It's one of the most peculiar names in the Bronx—Spuyten Duyvil. In this part of our series exploring the history behind the names of neighborhoods, we learn where the name came from. NY1's Erin Clarke filed this report.
A seemingly peaceful body of water that connects the Harlem and Hudson Rivers has quite the sinister name: Spuyten Duyvil.
"It's a dutch name that means in spite of the Devil," says Bronx borough historian Lloyd Ultan.It's one of the most peculiar names in the Bronx—Spuyten Duyvil. In this part of our series exploring the history behind the names of neighborhoods, we learn where the name came from. NY1's Erin Clarke filed this report.
"Spitting devil because of the strong current," says Angel Hernandez of the Bronx Historical Society.
"Spouting stream," says Thomas Casey, president of the Huntington Free Library.
No one knows for sure why it got that reputation, but author Washington Irving helped fan the flame with a story that some still debate.
"He tells a fictional story that when the English fleet comes in menacing the Dutch control of the area that Peter Stuyvesant sent a messenger to the mainland. There was a big storm in the area, but the messenger had a duty to perform so he said that he was going to cross that creek in spite of the devil or in "spuyten duyvil" and supposedly, according to the story, he drowns," Ultan says.
"He's eaten by a very large fish," Casey says.
Frightening creatures aside, Spuyten Duyvil Creek was a troublesome waterway. Its curves and shallow waters made it difficult to navigate, and in 1895, the Army Corp of Engineers widened and made it deeper.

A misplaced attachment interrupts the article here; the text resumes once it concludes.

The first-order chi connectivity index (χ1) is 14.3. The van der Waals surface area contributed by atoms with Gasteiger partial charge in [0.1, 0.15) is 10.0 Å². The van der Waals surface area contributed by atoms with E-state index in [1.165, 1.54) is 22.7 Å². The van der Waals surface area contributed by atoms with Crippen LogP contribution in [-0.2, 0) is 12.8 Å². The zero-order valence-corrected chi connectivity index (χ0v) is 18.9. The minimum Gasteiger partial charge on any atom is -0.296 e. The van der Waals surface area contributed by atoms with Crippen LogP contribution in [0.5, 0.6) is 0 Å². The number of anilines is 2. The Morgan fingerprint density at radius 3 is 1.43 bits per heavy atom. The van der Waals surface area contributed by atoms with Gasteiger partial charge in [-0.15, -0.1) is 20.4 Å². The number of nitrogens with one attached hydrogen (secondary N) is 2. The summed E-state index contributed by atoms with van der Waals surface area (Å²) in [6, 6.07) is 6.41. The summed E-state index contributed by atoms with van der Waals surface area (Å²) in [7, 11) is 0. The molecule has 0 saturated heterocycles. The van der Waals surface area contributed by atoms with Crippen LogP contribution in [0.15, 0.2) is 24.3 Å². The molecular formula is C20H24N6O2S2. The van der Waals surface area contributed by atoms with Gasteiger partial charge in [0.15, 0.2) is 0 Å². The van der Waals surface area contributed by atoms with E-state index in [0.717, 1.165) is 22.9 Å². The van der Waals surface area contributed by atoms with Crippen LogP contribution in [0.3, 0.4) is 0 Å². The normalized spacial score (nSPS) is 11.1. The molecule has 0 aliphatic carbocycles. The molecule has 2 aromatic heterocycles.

Years later when a railroad was built, more people began moving to what was known as the country and they took their neighborhood name from the creek.
"You had a large estate and you traveled sometimes by boat you had a dock right on the Hudson River," says Casey.
That position along the Hudson made Spuyten Duyvil a prime location a century earlier during the Revolutionary War.
To protect the only connection between the mainland and what is now Manhattan, George Washington built three forts in Spuyten Duyvil overlooking the river.
"Fort number 1, fort number 2, fort number 3 were right along that area to protect the King's Bridge," Casey says.
The King's Bridge, which spanned Spuyten Duyvil Creek, eventually gave its name to the nearby neighborhood of Kingsbridge.
Despite the history, some say the name Spuyten Duyvil is fading.
"Just north of Spuyten Duyvil is Riverdale and Riverdale has the cache of being a wealthy neighborhood and a lot of people want to be identified with that rather than with Spuyten Duyvil," says Ultan.